What do we see?
In the period between 2010 and 2017, the total number of tonne-kilometres – the freight equivalent of passenger kilometres – ranged from 49 to 55.4 billion. During the reporting period, we also see a steady overall increase. With an 80% share, trucks are by far the most common means of freight transport. Trains and ships take up much smaller proportions, carrying out 7% and 12% of freight transport, respectively. These means of transport have also remained fairly constant throughout the reporting period with an overall increase of only 1% and 3%, respectively.
What’s the aim?
In a circular economy, the goal is to minimise the number of vehicles in order to reduce material consumption. However, since freight transport is related to economic development, we must also ensure that this smaller number of vehicles can keep up with transport demands. This can be achieved by intensifying the use of the vehicles and by improving their efficiency. In other words, in order to cover greater transport needs with fewer vehicles, the same vehicles must be used more. Furthermore, in a circular economy it is preferable to shift transport towards trains and ships, provided that the extra logistics required do not undo the circular benefits of these modes of transport.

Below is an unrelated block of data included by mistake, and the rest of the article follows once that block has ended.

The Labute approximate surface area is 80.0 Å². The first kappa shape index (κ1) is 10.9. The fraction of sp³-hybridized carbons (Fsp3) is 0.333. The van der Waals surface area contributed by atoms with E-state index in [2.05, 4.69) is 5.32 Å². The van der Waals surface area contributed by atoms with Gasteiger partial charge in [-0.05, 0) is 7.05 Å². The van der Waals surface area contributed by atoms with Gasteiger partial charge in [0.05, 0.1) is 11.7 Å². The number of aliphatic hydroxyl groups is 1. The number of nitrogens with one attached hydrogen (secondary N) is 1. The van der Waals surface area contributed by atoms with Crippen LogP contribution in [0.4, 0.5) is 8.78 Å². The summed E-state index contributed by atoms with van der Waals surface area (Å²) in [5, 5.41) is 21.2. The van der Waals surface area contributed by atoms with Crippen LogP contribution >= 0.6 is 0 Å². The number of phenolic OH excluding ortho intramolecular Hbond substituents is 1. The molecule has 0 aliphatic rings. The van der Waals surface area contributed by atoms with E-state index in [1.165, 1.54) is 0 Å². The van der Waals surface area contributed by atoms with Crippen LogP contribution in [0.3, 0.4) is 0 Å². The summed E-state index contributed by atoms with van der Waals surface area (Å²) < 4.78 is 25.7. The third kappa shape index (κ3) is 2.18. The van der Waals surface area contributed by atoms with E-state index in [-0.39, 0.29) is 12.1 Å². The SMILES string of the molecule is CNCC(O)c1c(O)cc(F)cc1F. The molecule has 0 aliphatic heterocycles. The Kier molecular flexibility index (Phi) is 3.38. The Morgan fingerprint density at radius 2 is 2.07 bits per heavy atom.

What does this indicator measure?
This indicator provides information on the modal split in freight transport between trucks, trains and ships, expressed in billions of tonne-kilometres. The data for the calculations was taken from the Flanders Environmental Report (MIRA). Road transport values were obtained by combining data from Promovia with survey data collected by Statistics Belgium. These numbers include data on all trucks (including foreign ones) with a loading capacity of over 1 tonne driving on Flemish roads, irrespective of their departure location and destination. The data on freight transport by train was obtained from Statistics Flanders and that of freight by ship from in-house calculations at the Flemish Environment Agency (VMM).